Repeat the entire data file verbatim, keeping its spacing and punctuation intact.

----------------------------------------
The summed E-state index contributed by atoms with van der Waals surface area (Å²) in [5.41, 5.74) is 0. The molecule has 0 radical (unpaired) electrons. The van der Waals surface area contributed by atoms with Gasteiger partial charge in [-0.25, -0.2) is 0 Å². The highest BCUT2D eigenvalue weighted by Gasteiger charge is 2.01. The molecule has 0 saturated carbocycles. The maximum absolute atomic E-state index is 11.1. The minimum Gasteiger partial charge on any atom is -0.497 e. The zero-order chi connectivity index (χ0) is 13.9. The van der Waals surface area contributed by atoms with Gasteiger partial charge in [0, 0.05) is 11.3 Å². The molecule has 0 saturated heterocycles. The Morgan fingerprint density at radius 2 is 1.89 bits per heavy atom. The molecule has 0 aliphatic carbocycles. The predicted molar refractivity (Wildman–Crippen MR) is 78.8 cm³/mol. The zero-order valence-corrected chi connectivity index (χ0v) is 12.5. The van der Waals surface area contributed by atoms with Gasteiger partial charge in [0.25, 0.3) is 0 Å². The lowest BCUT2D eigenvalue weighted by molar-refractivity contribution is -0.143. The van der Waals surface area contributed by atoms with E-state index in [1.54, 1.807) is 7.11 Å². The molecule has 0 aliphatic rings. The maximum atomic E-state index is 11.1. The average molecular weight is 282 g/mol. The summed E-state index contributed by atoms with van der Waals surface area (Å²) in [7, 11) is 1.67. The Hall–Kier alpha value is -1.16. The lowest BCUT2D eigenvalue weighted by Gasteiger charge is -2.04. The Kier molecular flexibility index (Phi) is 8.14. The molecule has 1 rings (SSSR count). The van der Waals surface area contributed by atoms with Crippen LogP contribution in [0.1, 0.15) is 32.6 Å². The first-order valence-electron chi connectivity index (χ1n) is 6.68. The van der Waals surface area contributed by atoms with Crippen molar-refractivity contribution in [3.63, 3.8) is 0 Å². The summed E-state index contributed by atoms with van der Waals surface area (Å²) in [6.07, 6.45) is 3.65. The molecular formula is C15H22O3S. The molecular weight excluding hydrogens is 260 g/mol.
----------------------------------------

The summed E-state index contributed by atoms with van der Waals surface area (Å²) in [5.41, 5.74) is 0. The molecule has 0 radical (unpaired) electrons. The van der Waals surface area contributed by atoms with Gasteiger partial charge in [-0.25, -0.2) is 0 Å². The highest BCUT2D eigenvalue weighted by Gasteiger charge is 2.01. The molecule has 0 saturated carbocycles. The maximum absolute atomic E-state index is 11.1. The minimum Gasteiger partial charge on any atom is -0.497 e. The zero-order chi connectivity index (χ0) is 13.9. The van der Waals surface area contributed by atoms with Gasteiger partial charge in [0, 0.05) is 11.3 Å². The molecule has 0 saturated heterocycles. The Morgan fingerprint density at radius 2 is 1.89 bits per heavy atom. The molecule has 0 aliphatic carbocycles. The predicted molar refractivity (Wildman–Crippen MR) is 78.8 cm³/mol. The zero-order valence-corrected chi connectivity index (χ0v) is 12.5. The van der Waals surface area contributed by atoms with Gasteiger partial charge in [0.25, 0.3) is 0 Å². The lowest BCUT2D eigenvalue weighted by molar-refractivity contribution is -0.143. The van der Waals surface area contributed by atoms with E-state index in [1.54, 1.807) is 7.11 Å². The molecule has 0 aliphatic rings. The maximum atomic E-state index is 11.1. The average molecular weight is 282 g/mol. The summed E-state index contributed by atoms with van der Waals surface area (Å²) in [7, 11) is 1.67. The Hall–Kier alpha value is -1.16. The lowest BCUT2D eigenvalue weighted by Gasteiger charge is -2.04. The Kier molecular flexibility index (Phi) is 8.14. The molecule has 1 rings (SSSR count). The van der Waals surface area contributed by atoms with Crippen LogP contribution in [0.1, 0.15) is 32.6 Å². The first-order valence-electron chi connectivity index (χ1n) is 6.68. The van der Waals surface area contributed by atoms with Crippen molar-refractivity contribution in [3.63, 3.8) is 0 Å². The summed E-state index contributed by atoms with van der Waals surface area (Å²) in [6.07, 6.45) is 3.65. The molecular formula is C15H22O3S. The molecular weight excluding hydrogens is 260 g/mol.